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American poet and editor
(1794 - 1878)
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Woo the fair one when around
  Early birds are singing;
    When o'er all the fragrant ground
      Early herbs are springing:
        When the brookside, bank, and grove
          All with blossom laden,
            Shine with beauty, breathe of love,
              Woo the timid maiden.
      - Love's Lessons [Wooing]

Where hast thou wandered. gentle gale, to find
  The perfumes thou dost bring?
      - May Evening (st. 2) [Wind]

Weep not that the world changes--did it keep
  A stable, changeless state, it were cause indeed to weep.
      - Mutation [Change]

The fiercest agonies have shortest reign;
  And after dreams of horror, comes again
    The welcome morning with its rays of peace.
      - Mutation (l. 4) [Peace]

And the blue gentian-flower, that, in the breeze,
  Nods lonely, of her beauteous race the last.
      - November [Gentians]

And suns grow meek, and the meek suns grow brief,
  And the year smiles as it draws near its death.
      - October [October]

The sweet calm sunshine of October, now
  Warms the low spot; upon its grassy mould
    The purple oak-leaf falls; the birchen bough
      Drops its bright spoil like arrow-heads of gold.
      - October [October]

Wind of the sunny south! oh, still delay
  In the gay woods and in the golden air,
    Like to a good old age released from care,
      Journeying, in long serenity, away.
        In such a bright, late quiet, would that I
          Might wear out life like thee, mid bowers and brooks,
            And, dearer yet, the sunshine of kind looks,
              And music of kind voices ever nigh;
                And when my last sand twinkled in the glass,
                  Pass silently from men as thou dost pass.
      - October (l. 5) [Wind]

Thine eyes are springs in whose serene
  And silent waters heaven is seen.
    Their lashes are the herbs that look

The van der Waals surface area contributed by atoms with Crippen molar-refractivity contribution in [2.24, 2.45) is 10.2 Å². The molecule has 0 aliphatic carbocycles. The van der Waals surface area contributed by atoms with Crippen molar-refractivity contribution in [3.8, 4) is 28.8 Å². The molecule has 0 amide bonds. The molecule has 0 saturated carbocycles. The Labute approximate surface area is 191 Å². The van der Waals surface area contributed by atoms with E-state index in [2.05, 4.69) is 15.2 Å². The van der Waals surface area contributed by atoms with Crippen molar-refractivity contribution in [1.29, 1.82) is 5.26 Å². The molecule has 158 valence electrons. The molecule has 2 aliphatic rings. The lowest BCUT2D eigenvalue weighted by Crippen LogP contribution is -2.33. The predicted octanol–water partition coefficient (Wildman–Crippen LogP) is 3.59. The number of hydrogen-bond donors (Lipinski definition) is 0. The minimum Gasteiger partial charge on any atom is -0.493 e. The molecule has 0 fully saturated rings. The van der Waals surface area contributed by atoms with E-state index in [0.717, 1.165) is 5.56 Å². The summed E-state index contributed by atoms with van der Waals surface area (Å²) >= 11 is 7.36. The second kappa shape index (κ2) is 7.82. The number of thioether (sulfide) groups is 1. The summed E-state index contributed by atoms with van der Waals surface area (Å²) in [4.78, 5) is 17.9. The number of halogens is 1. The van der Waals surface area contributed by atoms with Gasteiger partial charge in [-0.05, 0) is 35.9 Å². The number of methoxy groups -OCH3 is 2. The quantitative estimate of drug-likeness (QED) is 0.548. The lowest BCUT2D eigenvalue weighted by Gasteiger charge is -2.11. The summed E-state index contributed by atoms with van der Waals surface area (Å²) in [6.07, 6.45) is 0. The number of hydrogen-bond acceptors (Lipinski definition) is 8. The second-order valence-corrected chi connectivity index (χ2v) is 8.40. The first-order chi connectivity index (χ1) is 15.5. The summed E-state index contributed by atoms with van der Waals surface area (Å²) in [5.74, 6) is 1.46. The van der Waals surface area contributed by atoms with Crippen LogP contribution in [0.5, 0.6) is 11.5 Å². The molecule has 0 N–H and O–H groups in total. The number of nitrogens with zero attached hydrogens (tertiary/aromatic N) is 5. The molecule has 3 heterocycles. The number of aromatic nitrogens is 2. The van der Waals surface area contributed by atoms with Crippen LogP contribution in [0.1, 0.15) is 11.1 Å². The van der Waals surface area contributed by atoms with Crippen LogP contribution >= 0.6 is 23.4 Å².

On their young figures in the brook.
      - Oh, Fairest of the Rural Maids [Eyes]

Lay down the axe; fling by the spade;
  Leave in its track the toiling plough;
    The rifle and the bayonet-blade
      For arms like yours were fitter now;
        And let the hands that ply the pen
          Quit the light task, and learn to wield
            The horseman's crooked brand, and rein
              The charger on the battle-field.
      - Our Country's Call [War]

Modest and shy as a nun is she;
  One weak chirp is her only note;
    Braggarts and prince of braggarts is he,
      Pouring boasts from his little throat.
      - Robert of Lincoln [Bobolinks]

Robert of Lincoln is gayly drest,
  Wearing a bright black wedding-coat;
    White are his shoulders and white his crest.
      - Robert of Lincoln [Bobolinks]

The August cloud . . . suddenly
  Melts into streams of rain.
      - Sella [August]

Alas! to seize the moment
  When the heart inclines to heart,
    And press a suit with passion,
      Is not a woman's part.
        If man come not to gather
          The roses where they stand,
            They fade among their foliage,
              They cannot seek his hand.
      - Song,
        translated from the Spanish of Iglesias

The summer morn is bright and fresh, the birds are darting by
  As if they loved to breast the breeze that sweeps the cool clear sky.
      - Strange Lady [Morning]

All that tread
  The globe are but a handful to the tribes
    That slumber in its bosom.
      - Thanatopsis [Death : Graves : Tombs]

Go forth under the open sky, and list
  To Nature's teachings.
      - Thanatopsis [Nature]

Sustained and soothed
  By an unfaltering trust, approach thy grave
    Like one that wraps the drapery of his couch
      About him, and lies down to pleasant dreams.
      - Thanatopsis [Death]

To him who in the love of Nature holds
  Communion with her visible forms, she speaks
    A various language.
      - Thanatopsis [Nature]

That make the meadows green; and, poured round all,
  Old Ocean's gray and melancholy waste,--
    Are but the solemn decorations all
      Of the great tomb of man.
      - Thanatopsis (l. 43) [Ocean]

Here the free spirit of mankind, at length,
  Throws its last fetters off; and who shall place
    A limit to the giant's unchained strength,
      Or curb his swiftness in the forward race?
      - The Ages (XXXIII) [Freedom]

Or, bide thou where the poppy blows
  With windflowers fail and fair.
      - The Artic Lover [Windflowers]

Truth crushed to earth shall rise again:
  Th' eternal years of God are hers;
    But Error, wounded, writhes in pain,
      And dies among his worshippers.
      - The Battle Field (st. 9) [Truth]

Pleasantly, between the pelting showers, the sunshine gushes down.
      - The Cloud on the Way (l. 18) [Sun]

The melancholy days have come, the saddest of the year,
  Of wailing winds, and naked woods, and meadows brown and sear.
      - The Death of the Flowers (l. 221) [Autumn]

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